Merrimack Valley inspections, DPU lockout meeting, Gonzalez presser
— In an attempt to determine what repairs may be required before gas service can be restored, teams of plumbers, electricians, assessors, National Guard members and translators will begin inspecting individual homes and businesses that have been without gas service since the Sept. 13 explosions in the Merrimack Valley.
— Boston Mayor Martin Walsh joins community members, Blue Cross Blue Shield of Massachusetts and Boston Transportation Department officials to celebrate new bike share stations installed in Mattapan and Roslindale, Mattapan Square, River Street at Blue Hill Avenue, 9:30 a.m.
— United Steelworkers Locals 12003 and 12012 leaders, representing locked out National Grid workers, meet privately with the Department of Public Utilities to discuss safety complaints, Massachusetts Department of Public Utilities, One South Station, Boston, 10 a.m.
— Courts and community correction centers continue to hold public events this week to celebrate diversity, with Judge Shannon Frison, District Attorney Joseph Early Jr., Worcester Sheriff Lewis Evangelidis and Worcester City Manager Edward Augustus Jr. speaking at a Worcester County public event, Worcester Court Complex, 225 Main St., Worcester, 10 a.m.
— Democratic nominee for governor Jay Gonzalez holds a press conference to call for Gov. Charlie Baker to remove Public Safety Secretary Daniel Bennett and State Police Col. Kerry Gilpin and to appoint leaders from outside the department, State House, 10 a.m.
— State Sen. Marc Pacheco sponsors Spinal Cord Injury Awareness Day at the State House, Great Hall, 12 p.m.
— Governor’s Council holds a hearing on Gov. Baker’s proposed transfer of Judge Susan Sard Tierney from the probate and family court in Suffolk County to the Barnstable County Probate and Family Court, and then later holds its weekly meeting, Council Chamber, the former at 11 a.m. and the latter at 12 p.m.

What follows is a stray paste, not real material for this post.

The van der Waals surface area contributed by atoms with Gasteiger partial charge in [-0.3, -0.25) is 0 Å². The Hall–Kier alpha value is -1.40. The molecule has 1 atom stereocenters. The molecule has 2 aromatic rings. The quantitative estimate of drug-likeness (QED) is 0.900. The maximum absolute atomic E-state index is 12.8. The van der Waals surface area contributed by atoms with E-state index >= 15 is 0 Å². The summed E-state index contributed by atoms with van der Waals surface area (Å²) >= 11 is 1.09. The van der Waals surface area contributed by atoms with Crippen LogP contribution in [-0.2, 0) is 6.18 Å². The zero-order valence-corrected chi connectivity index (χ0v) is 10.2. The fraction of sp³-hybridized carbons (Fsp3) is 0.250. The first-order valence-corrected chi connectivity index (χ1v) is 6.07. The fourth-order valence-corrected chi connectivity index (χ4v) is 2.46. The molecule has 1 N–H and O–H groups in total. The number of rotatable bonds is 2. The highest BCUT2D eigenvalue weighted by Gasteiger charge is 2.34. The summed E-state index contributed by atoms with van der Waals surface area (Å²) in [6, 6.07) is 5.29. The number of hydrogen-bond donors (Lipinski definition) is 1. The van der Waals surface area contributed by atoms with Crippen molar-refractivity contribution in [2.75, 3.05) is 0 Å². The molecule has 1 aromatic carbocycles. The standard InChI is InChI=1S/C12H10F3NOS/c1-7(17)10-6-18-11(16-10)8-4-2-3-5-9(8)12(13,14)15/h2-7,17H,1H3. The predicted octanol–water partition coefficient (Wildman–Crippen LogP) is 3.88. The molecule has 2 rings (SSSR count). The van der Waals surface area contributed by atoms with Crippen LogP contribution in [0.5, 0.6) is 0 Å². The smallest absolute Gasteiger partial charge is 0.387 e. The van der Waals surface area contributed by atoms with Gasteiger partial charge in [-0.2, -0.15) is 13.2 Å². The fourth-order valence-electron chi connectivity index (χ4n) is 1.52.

— Senate President Karen Spilka is a guest on ‘Boston Public Radio,’ WGBH-FM 89.7, 12:30 p.m.
— Gov. Charlie Baker, Secretary of Transportation Stephanie Pollack and MBTA General Manager Luis Manuel Ramirez highlight the introduction of the T’s first extended-range hybrid bus into the Silver Line fleet, 1 Silver Line Way, Boston, 1:30 p.m.
— Boston Mayor Martin Walsh will take part in a discussion about the national and personal toll of the opioid epidemic with authors Sam Quinones and Maureen Cavanagh, Old South Church, 645 Boylston St., Boston, 6 p.m.
For more calendar listings, check out State House News Service’s Daily Advances (pay wall – free trial subscriptions available) and MassterList’s Beacon Hill Town Square below.
Baker’s commanding lead, thanks mostly to Dems and Independents
Another poll, this time by WBUR, shows Republican Gov. Charlie Baker with a huge lead over Democratic rival Jay Gonzalez, confirming a prior Suffolk/Globe survey showing that the race isn’t really a race. Steve Brown at WBUR has more on Baker’s 68-24 point lead in the ‘BUR poll – and how Democrats are breaking for Baker, not Gonzalez, who still has extremely low name recognition.
As if trying to steal the thunder of the new WBUR poll, the Globe’s James Pindell revisits the data from the prior Suffolk/Globe poll, also noting how Democrats and Independents are backing Baker – with Republican voters actually more divided in their support for the GOP governor.
Oh, and Warren is croaking Diehl
Not to forget: U.S. Sen. Elizabeth Warren, a Democrat, is still way ahead of her main GOP opponent, state Rep. Geoff Diehl, in another WBUR poll. Benjamin Swasey at ‘BUR has the details on Warren’s 56-30 lead, a margin that’s slightly smaller than the one found in a recent Suffolk/Globe survey. There’s no major party crossover in this poll, which seems to roughly mirror the 2016 presidential results in Massachusetts.
Btw: Independent candidate Shiva Ayyadurai appears to be pulling some support away from Diehl.
First gubernatorial debate set for Oct. 9, with two more to follow on Oct. 17 and Nov. 1
Back to the governor’s race: SHNS’s Matt Murphy at the MetroWest Daily News reports that the first gubernatorial debate between Gov. Charlie Baker and Democratic challenger Jay Gonzalez will take place on Oct. 9, with WBZ-TV host Jon Keller as moderator, according to campaign officials cited by Murphy.
It will be the first of three debates. A WGBH hosted debate, moderated by Jim Braude and Margery Eagan, is set for Oct. 17, the station confirms in a press release. The third debate will be hosted by a media consortium at WCVB studios on Nov. 1.
There’s no doubt: Voters not confused about Question 3
Just to make sure voters weren’t confused by the odd wording of the Question 3 ballot initiative that would repeal the state’s new transgender rights law, Steve Koczela at WBUR reports that pollsters recently asked people a follow-up question to gauge where they stand on the repeal measure. Sure enough, the results were the same: They’re against repeal and want to keep the law.
There’s no doubt, Part II: Warren backs Question 1